Figure 9-56 shows a two-ended "rocket" that is initially stationary on a frictionless floor, with its center at the origin of an x axis. The rocket consists of a central block C (of mass M = 6.00 kg) and blocks L and R (each of mass m = 2.90 kg) on the left and right sides. Small explosions can shoot either of the side blocks away from block C and along the x axis. Here is the sequence: (1) At time t = 0, block L is shot to the left with a speed of 3.00 m/s relative to the velocity that the explosion gives the rest of the rocket. (2) Next, at time t = 0.80 s, block R is shot to the right with a speed of 3.00 m/s relative to the velocity that the explosion gives to block C?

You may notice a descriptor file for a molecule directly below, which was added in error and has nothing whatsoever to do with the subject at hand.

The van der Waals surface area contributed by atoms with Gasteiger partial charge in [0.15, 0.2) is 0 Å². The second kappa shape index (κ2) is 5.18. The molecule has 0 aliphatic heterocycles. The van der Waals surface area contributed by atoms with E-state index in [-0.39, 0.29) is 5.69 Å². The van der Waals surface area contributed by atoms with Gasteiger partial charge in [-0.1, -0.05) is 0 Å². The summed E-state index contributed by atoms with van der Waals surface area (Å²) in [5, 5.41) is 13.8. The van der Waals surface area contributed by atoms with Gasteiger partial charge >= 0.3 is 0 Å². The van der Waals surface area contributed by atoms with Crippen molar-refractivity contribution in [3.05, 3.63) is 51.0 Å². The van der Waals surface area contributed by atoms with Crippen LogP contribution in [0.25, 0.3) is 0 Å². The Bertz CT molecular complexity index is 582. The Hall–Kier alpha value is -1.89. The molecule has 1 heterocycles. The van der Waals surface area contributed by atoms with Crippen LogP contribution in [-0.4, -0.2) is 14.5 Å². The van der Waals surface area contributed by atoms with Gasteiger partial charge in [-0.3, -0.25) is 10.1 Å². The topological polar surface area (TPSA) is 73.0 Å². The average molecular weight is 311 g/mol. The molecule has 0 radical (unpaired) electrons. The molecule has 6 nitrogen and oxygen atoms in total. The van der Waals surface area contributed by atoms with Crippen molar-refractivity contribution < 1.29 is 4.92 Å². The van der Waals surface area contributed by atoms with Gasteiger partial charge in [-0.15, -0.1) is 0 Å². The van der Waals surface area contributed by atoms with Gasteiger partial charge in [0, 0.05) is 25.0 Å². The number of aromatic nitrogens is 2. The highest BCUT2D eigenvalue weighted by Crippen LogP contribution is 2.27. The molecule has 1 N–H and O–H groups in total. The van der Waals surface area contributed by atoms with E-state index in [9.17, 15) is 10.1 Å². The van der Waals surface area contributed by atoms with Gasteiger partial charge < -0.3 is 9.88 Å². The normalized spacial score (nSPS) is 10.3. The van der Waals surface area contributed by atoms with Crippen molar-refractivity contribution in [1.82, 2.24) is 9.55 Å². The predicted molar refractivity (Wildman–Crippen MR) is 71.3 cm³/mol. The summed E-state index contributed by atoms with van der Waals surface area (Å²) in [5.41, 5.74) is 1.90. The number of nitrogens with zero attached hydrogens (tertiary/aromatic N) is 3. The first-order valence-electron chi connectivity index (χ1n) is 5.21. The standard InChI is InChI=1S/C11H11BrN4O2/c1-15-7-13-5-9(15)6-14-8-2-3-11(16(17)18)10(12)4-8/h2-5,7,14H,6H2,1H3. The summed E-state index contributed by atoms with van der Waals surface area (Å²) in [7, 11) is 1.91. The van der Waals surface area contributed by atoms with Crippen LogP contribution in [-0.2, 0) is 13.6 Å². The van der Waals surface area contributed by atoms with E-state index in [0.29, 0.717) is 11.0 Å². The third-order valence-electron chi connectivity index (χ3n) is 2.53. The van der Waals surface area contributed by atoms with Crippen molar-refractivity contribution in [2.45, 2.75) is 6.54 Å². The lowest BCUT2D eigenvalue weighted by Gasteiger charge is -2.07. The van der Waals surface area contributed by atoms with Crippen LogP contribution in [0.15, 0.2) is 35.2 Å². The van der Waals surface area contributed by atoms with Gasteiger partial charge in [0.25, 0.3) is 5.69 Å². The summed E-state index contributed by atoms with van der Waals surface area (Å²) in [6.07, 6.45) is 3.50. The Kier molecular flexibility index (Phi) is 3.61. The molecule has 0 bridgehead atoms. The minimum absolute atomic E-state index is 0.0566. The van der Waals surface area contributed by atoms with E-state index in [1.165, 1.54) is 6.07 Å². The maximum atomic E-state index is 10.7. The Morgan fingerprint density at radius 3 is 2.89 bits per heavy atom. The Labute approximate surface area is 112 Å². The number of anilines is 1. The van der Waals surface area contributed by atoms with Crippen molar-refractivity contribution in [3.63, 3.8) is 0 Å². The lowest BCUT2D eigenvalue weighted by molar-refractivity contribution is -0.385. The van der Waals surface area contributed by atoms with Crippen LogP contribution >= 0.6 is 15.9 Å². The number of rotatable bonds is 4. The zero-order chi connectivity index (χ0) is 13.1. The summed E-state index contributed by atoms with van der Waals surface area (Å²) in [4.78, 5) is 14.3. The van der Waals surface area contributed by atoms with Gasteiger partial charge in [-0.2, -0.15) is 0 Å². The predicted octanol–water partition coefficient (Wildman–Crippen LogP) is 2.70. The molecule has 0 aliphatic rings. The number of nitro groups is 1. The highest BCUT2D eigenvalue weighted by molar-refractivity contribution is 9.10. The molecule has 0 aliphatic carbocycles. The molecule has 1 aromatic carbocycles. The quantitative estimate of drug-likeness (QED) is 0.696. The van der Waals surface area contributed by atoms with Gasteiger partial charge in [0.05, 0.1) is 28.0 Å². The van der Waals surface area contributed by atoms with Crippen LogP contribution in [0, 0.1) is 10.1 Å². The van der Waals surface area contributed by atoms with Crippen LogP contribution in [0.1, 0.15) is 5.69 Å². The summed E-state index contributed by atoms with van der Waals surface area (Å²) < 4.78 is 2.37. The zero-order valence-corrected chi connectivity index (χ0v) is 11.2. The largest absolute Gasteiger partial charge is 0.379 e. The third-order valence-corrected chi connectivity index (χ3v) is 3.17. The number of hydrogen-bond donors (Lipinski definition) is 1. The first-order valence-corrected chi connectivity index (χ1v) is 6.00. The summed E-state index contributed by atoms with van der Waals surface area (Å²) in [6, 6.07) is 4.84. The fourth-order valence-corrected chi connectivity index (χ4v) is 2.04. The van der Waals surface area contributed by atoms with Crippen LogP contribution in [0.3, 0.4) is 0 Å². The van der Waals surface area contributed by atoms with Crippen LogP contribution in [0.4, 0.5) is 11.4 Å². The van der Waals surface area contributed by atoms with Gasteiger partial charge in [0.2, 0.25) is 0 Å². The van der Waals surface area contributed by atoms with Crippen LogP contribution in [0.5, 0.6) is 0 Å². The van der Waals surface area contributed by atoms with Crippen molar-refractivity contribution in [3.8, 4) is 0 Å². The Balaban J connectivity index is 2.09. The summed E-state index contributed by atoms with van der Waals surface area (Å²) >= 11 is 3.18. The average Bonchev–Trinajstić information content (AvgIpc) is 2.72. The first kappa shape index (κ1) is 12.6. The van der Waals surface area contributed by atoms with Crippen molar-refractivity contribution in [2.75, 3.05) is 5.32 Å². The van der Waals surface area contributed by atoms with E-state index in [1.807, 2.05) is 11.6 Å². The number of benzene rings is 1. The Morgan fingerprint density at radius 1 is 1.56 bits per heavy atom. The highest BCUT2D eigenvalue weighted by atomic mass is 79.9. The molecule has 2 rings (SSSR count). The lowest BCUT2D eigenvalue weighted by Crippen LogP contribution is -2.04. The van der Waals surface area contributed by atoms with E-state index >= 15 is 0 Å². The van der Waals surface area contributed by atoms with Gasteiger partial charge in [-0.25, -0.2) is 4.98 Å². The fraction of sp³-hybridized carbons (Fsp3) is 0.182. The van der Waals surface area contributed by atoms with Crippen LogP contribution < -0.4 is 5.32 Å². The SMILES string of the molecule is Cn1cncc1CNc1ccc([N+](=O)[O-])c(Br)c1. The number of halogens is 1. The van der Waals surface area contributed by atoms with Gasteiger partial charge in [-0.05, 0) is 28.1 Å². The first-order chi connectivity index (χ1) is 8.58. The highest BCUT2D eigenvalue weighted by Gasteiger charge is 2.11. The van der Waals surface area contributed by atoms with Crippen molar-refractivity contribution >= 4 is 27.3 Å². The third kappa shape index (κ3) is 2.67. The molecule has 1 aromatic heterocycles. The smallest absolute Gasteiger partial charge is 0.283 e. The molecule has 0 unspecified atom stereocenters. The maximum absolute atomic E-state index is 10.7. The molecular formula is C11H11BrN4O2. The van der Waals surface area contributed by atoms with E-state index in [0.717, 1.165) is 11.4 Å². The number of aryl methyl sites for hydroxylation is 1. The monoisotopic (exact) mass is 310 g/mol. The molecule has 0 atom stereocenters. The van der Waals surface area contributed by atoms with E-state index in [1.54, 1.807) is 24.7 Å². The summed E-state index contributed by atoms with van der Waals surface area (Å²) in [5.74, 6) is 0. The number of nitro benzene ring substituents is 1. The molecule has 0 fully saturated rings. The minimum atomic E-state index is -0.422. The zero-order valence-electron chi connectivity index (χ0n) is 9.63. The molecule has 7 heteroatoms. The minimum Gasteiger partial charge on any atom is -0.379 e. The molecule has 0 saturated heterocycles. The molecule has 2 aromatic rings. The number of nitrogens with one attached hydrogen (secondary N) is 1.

I can not paste the graph here....sorry.
they three box are placed on the ground together in this order,L,C,R

the questions are:
(a) What is the velocity of block C at
______ m/s i
(b) What is the position of block C's center at that time?
x =_______ m

WEll, the sum of all momentums will be zero.So work out the velocities for c, LR at time zero, then at time-.8, you have the initial velocity (momentum) of LR, then the momentum of R with respect to C.

Bot Bot answered
1 year ago

a) The velocity of block C at time t = 0.80 s is 1.50 m/s.

b) The position of block C's center at that time is 0.60 m.

Step-by-Step Bot Step-by-Step Bot answered
8 months ago

To solve this problem, we can use the principle of conservation of momentum. Since the rocket is initially stationary, the total momentum before and after the explosions must be equal.

Step 1: Calculate the velocities of block C and the two side blocks (L and R) at time t = 0.

Given:
Mass of central block C (M) = 6.00 kg
Mass of side blocks (L and R) (m) = 2.90 kg